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http://dx.doi.org/10.1126/science.1253671DOI Listing
http://www.ncbi.nlm.nih.gov/pmc/articles/PMC5331883PMC
May 2015

Ubiquitin-like protein UBL5 promotes the functional integrity of the Fanconi anemia pathway.

EMBO J 2015 May 9;34(10):1385-98. Epub 2015 Apr 9.

Ubiquitin Signaling Group, The Novo Nordisk Foundation Center for Protein Research, Faculty of Health and Medical Sciences, University of Copenhagen, Copenhagen, Denmark

Ubiquitin and ubiquitin-like proteins (UBLs) function in a wide array of cellular processes. UBL5 is an atypical UBL that does not form covalent conjugates with cellular proteins and which has a known role in modulating pre-mRNA splicing. Here, we report an unexpected involvement of human UBL5 in promoting the function of the Fanconi anemia (FA) pathway for repair of DNA interstrand crosslinks (ICLs), mediated by a specific interaction with the central FA pathway component FANCI. UBL5-deficient cells display spliceosome-independent reduction of FANCI protein stability, defective FANCI function in response to DNA damage and hypersensitivity to ICLs. By mapping the sequence determinants underlying UBL5-FANCI binding, we generated separation-of-function mutants to demonstrate that key aspects of FA pathway function, including FANCI-FANCD2 heterodimerization, FANCD2 and FANCI monoubiquitylation and maintenance of chromosome stability after ICLs, are compromised when the UBL5-FANCI interaction is selectively inhibited by mutations in either protein. Together, our findings establish UBL5 as a factor that promotes the functionality of the FA DNA repair pathway.
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http://dx.doi.org/10.15252/embj.201490376DOI Listing
http://www.ncbi.nlm.nih.gov/pmc/articles/PMC4491998PMC
May 2015

Lamin A/C-dependent interaction with 53BP1 promotes cellular responses to DNA damage.

Aging Cell 2015 Apr 23;14(2):162-9. Epub 2015 Jan 23.

School of Biological and Biomedical Sciences, Durham University, Mountjoy Science Park, Durham, DH1 3LE, UK; Ubiquitin Signaling Group, Department of Disease Biology, Novo Nordisk Foundation Center for Protein Research, University of Copenhagen, Copenhagen, DK-2200, Denmark.

Lamins A/C have been implicated in DNA damage response pathways. We show that the DNA repair protein 53BP1 is a lamin A/C binding protein. In undamaged human dermal fibroblasts (HDF), 53BP1 is a nucleoskeleton protein. 53BP1 binds to lamins A/C via its Tudor domain, and this is abrogated by DNA damage. Lamins A/C regulate 53BP1 levels and consequently lamin A/C-null HDF display a 53BP1 null-like phenotype. Our data favour a model in which lamins A/C maintain a nucleoplasmic pool of 53BP1 in order to facilitate its rapid recruitment to sites of DNA damage and could explain why an absence of lamin A/C accelerates aging.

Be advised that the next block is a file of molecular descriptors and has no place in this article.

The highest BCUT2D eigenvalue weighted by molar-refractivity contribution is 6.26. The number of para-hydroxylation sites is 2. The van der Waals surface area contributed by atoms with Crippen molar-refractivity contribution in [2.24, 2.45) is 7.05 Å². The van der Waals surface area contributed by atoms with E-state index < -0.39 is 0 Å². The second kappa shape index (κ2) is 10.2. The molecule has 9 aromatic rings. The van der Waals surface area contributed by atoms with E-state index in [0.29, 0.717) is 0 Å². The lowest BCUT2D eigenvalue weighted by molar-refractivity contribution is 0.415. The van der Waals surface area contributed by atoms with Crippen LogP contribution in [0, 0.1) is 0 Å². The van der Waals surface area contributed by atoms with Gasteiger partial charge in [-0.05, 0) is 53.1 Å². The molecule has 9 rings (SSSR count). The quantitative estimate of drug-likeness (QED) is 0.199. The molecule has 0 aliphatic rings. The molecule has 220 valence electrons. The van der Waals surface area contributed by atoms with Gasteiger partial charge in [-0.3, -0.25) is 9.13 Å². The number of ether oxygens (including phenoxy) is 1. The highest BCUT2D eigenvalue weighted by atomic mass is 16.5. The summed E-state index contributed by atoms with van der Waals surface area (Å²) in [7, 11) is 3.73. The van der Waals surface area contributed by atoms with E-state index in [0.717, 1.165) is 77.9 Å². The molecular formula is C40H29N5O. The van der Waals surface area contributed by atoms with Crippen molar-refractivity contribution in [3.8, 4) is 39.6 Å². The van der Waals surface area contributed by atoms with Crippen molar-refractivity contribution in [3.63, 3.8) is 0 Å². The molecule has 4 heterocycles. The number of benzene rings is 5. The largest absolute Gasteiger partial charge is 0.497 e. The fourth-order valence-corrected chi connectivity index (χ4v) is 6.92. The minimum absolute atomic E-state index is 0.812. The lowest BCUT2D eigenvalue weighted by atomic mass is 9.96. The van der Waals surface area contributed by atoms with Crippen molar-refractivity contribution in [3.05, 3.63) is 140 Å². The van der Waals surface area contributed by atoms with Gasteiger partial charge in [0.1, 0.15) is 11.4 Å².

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http://dx.doi.org/10.1111/acel.12258DOI Listing
http://www.ncbi.nlm.nih.gov/pmc/articles/PMC4364828PMC
April 2015

Ubiquitin-SUMO circuitry controls activated fanconi anemia ID complex dosage in response to DNA damage.

Mol Cell 2015 Jan 31;57(1):150-64. Epub 2014 Dec 31.

Ubiquitin Signaling Group, The Novo Nordisk Foundation Center for Protein Research, Faculty of Health and Medical Sciences, University of Copenhagen, 2200 Copenhagen, Denmark. Electronic address:

We show that central components of the Fanconi anemia (FA) DNA repair pathway, the tumor suppressor proteins FANCI and FANCD2 (the ID complex), are SUMOylated in response to replication fork stalling. The ID complex is SUMOylated in a manner that depends on the ATR kinase, the FA ubiquitin ligase core complex, and the SUMO E3 ligases PIAS1/PIAS4 and is antagonized by the SUMO protease SENP6. SUMOylation of the ID complex drives substrate selectivity by triggering its polyubiquitylation by the SUMO-targeted ubiquitin ligase RNF4 to promote its removal from sites of DNA damage via the DVC1-p97 ubiquitin segregase complex. Deregulation of ID complex SUMOylation compromises cell survival following replication stress. Our results uncover a regulatory role for SUMOylation in the FA pathway, and we propose that ubiquitin-SUMO signaling circuitry is a mechanism that contributes to the balance of activated ID complex dosage at sites of DNA damage.